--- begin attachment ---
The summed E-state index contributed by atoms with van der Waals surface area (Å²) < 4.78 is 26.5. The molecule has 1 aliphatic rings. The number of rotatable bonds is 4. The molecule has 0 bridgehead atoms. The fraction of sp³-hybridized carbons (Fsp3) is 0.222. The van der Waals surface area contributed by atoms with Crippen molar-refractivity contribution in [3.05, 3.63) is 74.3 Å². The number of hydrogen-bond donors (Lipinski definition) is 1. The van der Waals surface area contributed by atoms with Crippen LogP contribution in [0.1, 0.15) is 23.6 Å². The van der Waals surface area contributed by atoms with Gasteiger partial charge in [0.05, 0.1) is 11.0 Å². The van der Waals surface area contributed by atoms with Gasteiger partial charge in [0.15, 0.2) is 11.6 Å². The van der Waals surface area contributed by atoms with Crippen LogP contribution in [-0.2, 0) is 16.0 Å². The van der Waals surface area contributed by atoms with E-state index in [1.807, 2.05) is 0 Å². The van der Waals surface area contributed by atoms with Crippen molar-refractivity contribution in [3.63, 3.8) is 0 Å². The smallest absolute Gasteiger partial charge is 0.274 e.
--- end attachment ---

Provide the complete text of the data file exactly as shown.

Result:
The summed E-state index contributed by atoms with van der Waals surface area (Å²) < 4.78 is 26.5. The molecule has 1 aliphatic rings. The number of rotatable bonds is 4. The molecule has 0 bridgehead atoms. The fraction of sp³-hybridized carbons (Fsp3) is 0.222. The van der Waals surface area contributed by atoms with Crippen molar-refractivity contribution in [3.05, 3.63) is 74.3 Å². The number of hydrogen-bond donors (Lipinski definition) is 1. The van der Waals surface area contributed by atoms with Crippen LogP contribution in [0.1, 0.15) is 23.6 Å². The van der Waals surface area contributed by atoms with Gasteiger partial charge in [0.05, 0.1) is 11.0 Å². The van der Waals surface area contributed by atoms with Gasteiger partial charge in [0.15, 0.2) is 11.6 Å². The van der Waals surface area contributed by atoms with Crippen LogP contribution in [-0.2, 0) is 16.0 Å². The van der Waals surface area contributed by atoms with E-state index in [1.807, 2.05) is 0 Å². The van der Waals surface area contributed by atoms with Crippen molar-refractivity contribution in [3.63, 3.8) is 0 Å². The smallest absolute Gasteiger partial charge is 0.274 e.